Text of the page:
• Shoot-em-up space side-scroller
  • Contra-like side scroller
  • Simple racing game against AI opponents (like 4x4 Evo)
  • RPG / dungeon crawler

Next, I plan to add built-in offline help documentation and video tutorials. By default, the editor is going to open the new help system automatically when the program starts. Too many people come on the forum asking questions about YouTube videos from years ago and don't go to the official tutorials still.

If we are going to make video tutorials, and I know that at some point we are going to revise the GUI, then it makes sense to revise the GUI first. Otherwise we will end up with a lot of video content that looks obsolete once we switch over to a new GUI. This is why I am working on Leadwerks GUI now. (Leadwerks GUI will also make it easier for us to switch the editor over the BlitzMaxNG, so that it can be compiled in 64-bit mode as pure C++.)

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The revised GUI, built-in help system, and additional game templates will raise our approval rating on Steam up to 80%, which is considered "very positive". Once I have a game development system with an 80% positive rating and (by then) 20,000 users on Steam, that gives us quite a bit of leverage. Success breeds success, and I can use those figures to our advantage when negotiating with third parties.

Here are the steps we will take, in order:

  1. Leadwerks GUI
  2. Add Mac support
  3. Built-in offline help with videos
  4. New game templates
  5. Achieve 80% approval rating on Steam

Once we hit the 80% mark, that's when I know Leadwerks is really giving the end user what they need. I can then go back into some of the internals and work on our next iteration of technology:

  1. Move completely over to 64-bit
  2. Vulkan graphics
  3. Concurrent multithreaded architecture

This plan gives us a path forward into emerging technologies, in balance with the needs of the end user and the realities of the business. We won't have a major interruption of development and the game tournaments will continue as this is happening.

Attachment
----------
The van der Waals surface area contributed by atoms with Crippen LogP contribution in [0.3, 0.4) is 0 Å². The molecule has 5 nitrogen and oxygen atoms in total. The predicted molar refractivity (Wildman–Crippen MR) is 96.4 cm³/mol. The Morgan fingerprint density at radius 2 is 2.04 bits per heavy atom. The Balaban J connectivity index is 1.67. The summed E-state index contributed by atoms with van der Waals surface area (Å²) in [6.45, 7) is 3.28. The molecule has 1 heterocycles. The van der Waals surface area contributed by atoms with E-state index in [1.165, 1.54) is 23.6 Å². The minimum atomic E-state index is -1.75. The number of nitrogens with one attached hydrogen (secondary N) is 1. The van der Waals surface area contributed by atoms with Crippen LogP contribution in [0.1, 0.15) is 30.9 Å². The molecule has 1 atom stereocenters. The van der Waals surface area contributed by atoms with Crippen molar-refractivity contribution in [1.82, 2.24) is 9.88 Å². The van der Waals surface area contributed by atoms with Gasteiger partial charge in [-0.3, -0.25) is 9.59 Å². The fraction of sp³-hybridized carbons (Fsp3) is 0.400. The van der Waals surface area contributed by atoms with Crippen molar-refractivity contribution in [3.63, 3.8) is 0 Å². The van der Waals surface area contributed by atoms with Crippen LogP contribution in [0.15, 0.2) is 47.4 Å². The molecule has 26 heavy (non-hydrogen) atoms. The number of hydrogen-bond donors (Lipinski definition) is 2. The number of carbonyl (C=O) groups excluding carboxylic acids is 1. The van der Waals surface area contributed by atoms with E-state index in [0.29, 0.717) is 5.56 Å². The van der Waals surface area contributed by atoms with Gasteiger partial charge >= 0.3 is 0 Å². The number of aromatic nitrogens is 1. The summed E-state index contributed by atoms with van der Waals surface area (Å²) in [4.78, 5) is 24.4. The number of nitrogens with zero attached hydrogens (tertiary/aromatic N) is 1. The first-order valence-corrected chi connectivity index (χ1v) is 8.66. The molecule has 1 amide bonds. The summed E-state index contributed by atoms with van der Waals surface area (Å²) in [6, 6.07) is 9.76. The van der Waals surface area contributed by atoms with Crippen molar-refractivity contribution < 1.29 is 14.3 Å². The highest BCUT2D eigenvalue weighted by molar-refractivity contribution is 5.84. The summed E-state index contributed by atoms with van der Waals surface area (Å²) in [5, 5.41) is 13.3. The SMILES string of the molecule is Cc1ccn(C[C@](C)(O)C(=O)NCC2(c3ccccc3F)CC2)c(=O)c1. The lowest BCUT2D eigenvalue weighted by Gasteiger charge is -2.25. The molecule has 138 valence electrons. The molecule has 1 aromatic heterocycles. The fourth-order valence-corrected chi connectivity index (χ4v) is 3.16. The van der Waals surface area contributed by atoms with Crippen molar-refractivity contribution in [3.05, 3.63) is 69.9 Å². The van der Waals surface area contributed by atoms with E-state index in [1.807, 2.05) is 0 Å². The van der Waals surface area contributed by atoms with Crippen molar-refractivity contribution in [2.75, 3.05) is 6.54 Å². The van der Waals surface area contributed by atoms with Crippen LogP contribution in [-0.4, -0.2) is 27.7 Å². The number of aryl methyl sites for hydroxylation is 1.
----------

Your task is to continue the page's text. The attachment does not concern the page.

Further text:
As always, this plan is subject to change and I may decide to do things differently depending on how circumstances develop.

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Everything sounds great Josh, looks like other engines also have plans too migrate or support Vulkan with can also helps achieve higher FPS on VR games.

 

I am pumped for the next tournament.

 

Any oficial words about native networking support?

 

Keep the good work :)

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As Josh wrote, even if VR becomes a flop, the normal engine usage will still gain from this. So I wouldn't worry

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I really like the ideas you suggested here... recently been doing a lot of work with Vulkan, and although it takes a lot of code to accomplish anything with Vulkan it's well worth it.... easy to optimize, and without doing a whole lot you'll see huge performance gains on AMD cards, and decent ones on Nvidia cards as well... also the framerate seems to be more steady in general when using Vulkan.

 

Been doing some work with physics on a separate thread where the loop is executed at a fixed interval and it's been really nice so far... plan to do some work with threading the creation of sub-buffers on Vulkan as well so looking forward to seeing where LE goes with this, I think it'd be a huge step for the engine.

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Do four threads require CPU with 4 cores?

No, but 4 cores or more is better, even with our current design.

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I think the expectation is that there will be pressure for dual cores to disappear from new machines when AMD Zen is out (late 2016/early 2017?) as I don't think there is going to be a dual core Zen and I *think* even the most basic Zen is expected to be significantly better than any current dual core Intel (which wasn't the case previously).